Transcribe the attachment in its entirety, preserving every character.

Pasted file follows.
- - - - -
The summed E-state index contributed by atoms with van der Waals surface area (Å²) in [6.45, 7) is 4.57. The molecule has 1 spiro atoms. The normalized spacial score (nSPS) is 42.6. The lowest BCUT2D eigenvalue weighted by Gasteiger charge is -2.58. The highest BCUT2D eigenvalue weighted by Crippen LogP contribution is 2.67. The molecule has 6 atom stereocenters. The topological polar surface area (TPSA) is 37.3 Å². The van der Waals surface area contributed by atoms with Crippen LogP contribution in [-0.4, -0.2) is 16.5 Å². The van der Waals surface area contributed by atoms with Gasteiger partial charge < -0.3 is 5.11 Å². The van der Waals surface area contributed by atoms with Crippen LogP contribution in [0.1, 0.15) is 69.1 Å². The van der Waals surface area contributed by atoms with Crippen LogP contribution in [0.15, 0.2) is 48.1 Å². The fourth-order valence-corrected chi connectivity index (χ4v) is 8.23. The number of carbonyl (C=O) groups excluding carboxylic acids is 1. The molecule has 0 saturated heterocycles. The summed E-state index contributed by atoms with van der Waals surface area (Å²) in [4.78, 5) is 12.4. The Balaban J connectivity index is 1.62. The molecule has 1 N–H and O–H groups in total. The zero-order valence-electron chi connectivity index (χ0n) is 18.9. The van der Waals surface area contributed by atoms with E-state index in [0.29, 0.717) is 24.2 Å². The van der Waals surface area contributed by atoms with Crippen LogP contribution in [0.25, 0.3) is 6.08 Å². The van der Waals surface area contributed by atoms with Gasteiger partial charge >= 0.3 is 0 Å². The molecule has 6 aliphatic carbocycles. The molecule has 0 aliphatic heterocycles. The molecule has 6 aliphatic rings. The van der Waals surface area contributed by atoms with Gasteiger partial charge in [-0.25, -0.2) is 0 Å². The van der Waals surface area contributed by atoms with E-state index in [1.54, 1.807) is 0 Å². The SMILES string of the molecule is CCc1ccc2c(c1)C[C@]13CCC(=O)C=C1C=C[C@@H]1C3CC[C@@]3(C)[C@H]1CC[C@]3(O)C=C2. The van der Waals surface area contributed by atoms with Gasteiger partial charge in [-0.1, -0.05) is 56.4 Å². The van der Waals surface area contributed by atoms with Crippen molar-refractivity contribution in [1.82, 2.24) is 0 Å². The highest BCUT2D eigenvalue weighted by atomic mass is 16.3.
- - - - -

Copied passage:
The summed E-state index contributed by atoms with van der Waals surface area (Å²) in [6.45, 7) is 4.57. The molecule has 1 spiro atoms. The normalized spacial score (nSPS) is 42.6. The lowest BCUT2D eigenvalue weighted by Gasteiger charge is -2.58. The highest BCUT2D eigenvalue weighted by Crippen LogP contribution is 2.67. The molecule has 6 atom stereocenters. The topological polar surface area (TPSA) is 37.3 Å². The van der Waals surface area contributed by atoms with Crippen LogP contribution in [-0.4, -0.2) is 16.5 Å². The van der Waals surface area contributed by atoms with Gasteiger partial charge < -0.3 is 5.11 Å². The van der Waals surface area contributed by atoms with Crippen LogP contribution in [0.1, 0.15) is 69.1 Å². The van der Waals surface area contributed by atoms with Crippen LogP contribution in [0.15, 0.2) is 48.1 Å². The fourth-order valence-corrected chi connectivity index (χ4v) is 8.23. The number of carbonyl (C=O) groups excluding carboxylic acids is 1. The molecule has 0 saturated heterocycles. The summed E-state index contributed by atoms with van der Waals surface area (Å²) in [4.78, 5) is 12.4. The Balaban J connectivity index is 1.62. The molecule has 1 N–H and O–H groups in total. The zero-order valence-electron chi connectivity index (χ0n) is 18.9. The van der Waals surface area contributed by atoms with E-state index in [0.29, 0.717) is 24.2 Å². The van der Waals surface area contributed by atoms with Crippen LogP contribution in [0.25, 0.3) is 6.08 Å². The van der Waals surface area contributed by atoms with Gasteiger partial charge >= 0.3 is 0 Å². The molecule has 6 aliphatic carbocycles. The molecule has 0 aliphatic heterocycles. The molecule has 6 aliphatic rings. The van der Waals surface area contributed by atoms with Gasteiger partial charge in [-0.25, -0.2) is 0 Å². The van der Waals surface area contributed by atoms with E-state index in [1.54, 1.807) is 0 Å². The SMILES string of the molecule is CCc1ccc2c(c1)C[C@]13CCC(=O)C=C1C=C[C@@H]1C3CC[C@@]3(C)[C@H]1CC[C@]3(O)C=C2. The van der Waals surface area contributed by atoms with Gasteiger partial charge in [-0.1, -0.05) is 56.4 Å². The van der Waals surface area contributed by atoms with Crippen molar-refractivity contribution in [1.82, 2.24) is 0 Å². The highest BCUT2D eigenvalue weighted by atomic mass is 16.3.